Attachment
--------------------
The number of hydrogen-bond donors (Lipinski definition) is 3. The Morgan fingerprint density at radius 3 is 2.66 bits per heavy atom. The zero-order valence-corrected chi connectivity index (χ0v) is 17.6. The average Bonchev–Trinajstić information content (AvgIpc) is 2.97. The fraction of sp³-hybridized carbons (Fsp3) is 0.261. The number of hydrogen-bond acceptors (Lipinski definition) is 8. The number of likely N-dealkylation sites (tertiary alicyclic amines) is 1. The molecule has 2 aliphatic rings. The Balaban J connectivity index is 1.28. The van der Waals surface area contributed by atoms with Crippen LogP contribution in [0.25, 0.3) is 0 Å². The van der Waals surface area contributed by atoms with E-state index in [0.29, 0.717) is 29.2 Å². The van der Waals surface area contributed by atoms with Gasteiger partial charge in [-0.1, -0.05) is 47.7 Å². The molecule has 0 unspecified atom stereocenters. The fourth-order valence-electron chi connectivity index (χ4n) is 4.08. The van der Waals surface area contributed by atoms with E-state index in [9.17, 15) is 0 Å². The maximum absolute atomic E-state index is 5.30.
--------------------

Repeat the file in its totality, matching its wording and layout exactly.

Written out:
The number of hydrogen-bond donors (Lipinski definition) is 3. The Morgan fingerprint density at radius 3 is 2.66 bits per heavy atom. The zero-order valence-corrected chi connectivity index (χ0v) is 17.6. The average Bonchev–Trinajstić information content (AvgIpc) is 2.97. The fraction of sp³-hybridized carbons (Fsp3) is 0.261. The number of hydrogen-bond acceptors (Lipinski definition) is 8. The number of likely N-dealkylation sites (tertiary alicyclic amines) is 1. The molecule has 2 aliphatic rings. The Balaban J connectivity index is 1.28. The van der Waals surface area contributed by atoms with Crippen LogP contribution in [0.25, 0.3) is 0 Å². The van der Waals surface area contributed by atoms with E-state index in [0.29, 0.717) is 29.2 Å². The van der Waals surface area contributed by atoms with Gasteiger partial charge in [-0.1, -0.05) is 47.7 Å². The molecule has 0 unspecified atom stereocenters. The fourth-order valence-electron chi connectivity index (χ4n) is 4.08. The van der Waals surface area contributed by atoms with E-state index in [9.17, 15) is 0 Å². The maximum absolute atomic E-state index is 5.30.